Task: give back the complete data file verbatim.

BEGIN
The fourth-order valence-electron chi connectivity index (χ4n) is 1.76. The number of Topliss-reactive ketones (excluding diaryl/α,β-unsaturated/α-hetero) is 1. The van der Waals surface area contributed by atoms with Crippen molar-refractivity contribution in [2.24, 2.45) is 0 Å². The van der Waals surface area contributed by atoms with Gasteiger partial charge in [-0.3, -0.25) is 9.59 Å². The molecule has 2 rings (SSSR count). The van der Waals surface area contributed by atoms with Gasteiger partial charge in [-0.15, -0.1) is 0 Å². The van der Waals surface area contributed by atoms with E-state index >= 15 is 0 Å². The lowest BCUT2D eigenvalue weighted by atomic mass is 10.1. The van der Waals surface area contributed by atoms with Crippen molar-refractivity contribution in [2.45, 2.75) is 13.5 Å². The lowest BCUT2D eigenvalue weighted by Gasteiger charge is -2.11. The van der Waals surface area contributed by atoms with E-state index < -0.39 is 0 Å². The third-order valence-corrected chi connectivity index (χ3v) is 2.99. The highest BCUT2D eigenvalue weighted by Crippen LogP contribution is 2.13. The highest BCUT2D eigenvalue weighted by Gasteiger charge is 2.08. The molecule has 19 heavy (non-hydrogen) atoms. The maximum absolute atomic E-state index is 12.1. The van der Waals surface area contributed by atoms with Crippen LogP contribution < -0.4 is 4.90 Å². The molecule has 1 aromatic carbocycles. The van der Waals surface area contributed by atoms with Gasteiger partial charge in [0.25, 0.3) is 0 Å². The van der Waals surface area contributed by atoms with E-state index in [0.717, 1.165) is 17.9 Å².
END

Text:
The fourth-order valence-electron chi connectivity index (χ4n) is 1.76. The number of Topliss-reactive ketones (excluding diaryl/α,β-unsaturated/α-hetero) is 1. The van der Waals surface area contributed by atoms with Crippen molar-refractivity contribution in [2.24, 2.45) is 0 Å². The van der Waals surface area contributed by atoms with Gasteiger partial charge in [-0.3, -0.25) is 9.59 Å². The molecule has 2 rings (SSSR count). The van der Waals surface area contributed by atoms with Gasteiger partial charge in [-0.15, -0.1) is 0 Å². The van der Waals surface area contributed by atoms with E-state index >= 15 is 0 Å². The lowest BCUT2D eigenvalue weighted by atomic mass is 10.1. The van der Waals surface area contributed by atoms with Crippen molar-refractivity contribution in [2.45, 2.75) is 13.5 Å². The lowest BCUT2D eigenvalue weighted by Gasteiger charge is -2.11. The van der Waals surface area contributed by atoms with E-state index < -0.39 is 0 Å². The third-order valence-corrected chi connectivity index (χ3v) is 2.99. The highest BCUT2D eigenvalue weighted by Crippen LogP contribution is 2.13. The highest BCUT2D eigenvalue weighted by Gasteiger charge is 2.08. The molecule has 19 heavy (non-hydrogen) atoms. The maximum absolute atomic E-state index is 12.1. The van der Waals surface area contributed by atoms with Crippen LogP contribution < -0.4 is 4.90 Å². The molecule has 1 aromatic carbocycles. The van der Waals surface area contributed by atoms with Gasteiger partial charge in [0.25, 0.3) is 0 Å². The van der Waals surface area contributed by atoms with E-state index in [0.717, 1.165) is 17.9 Å².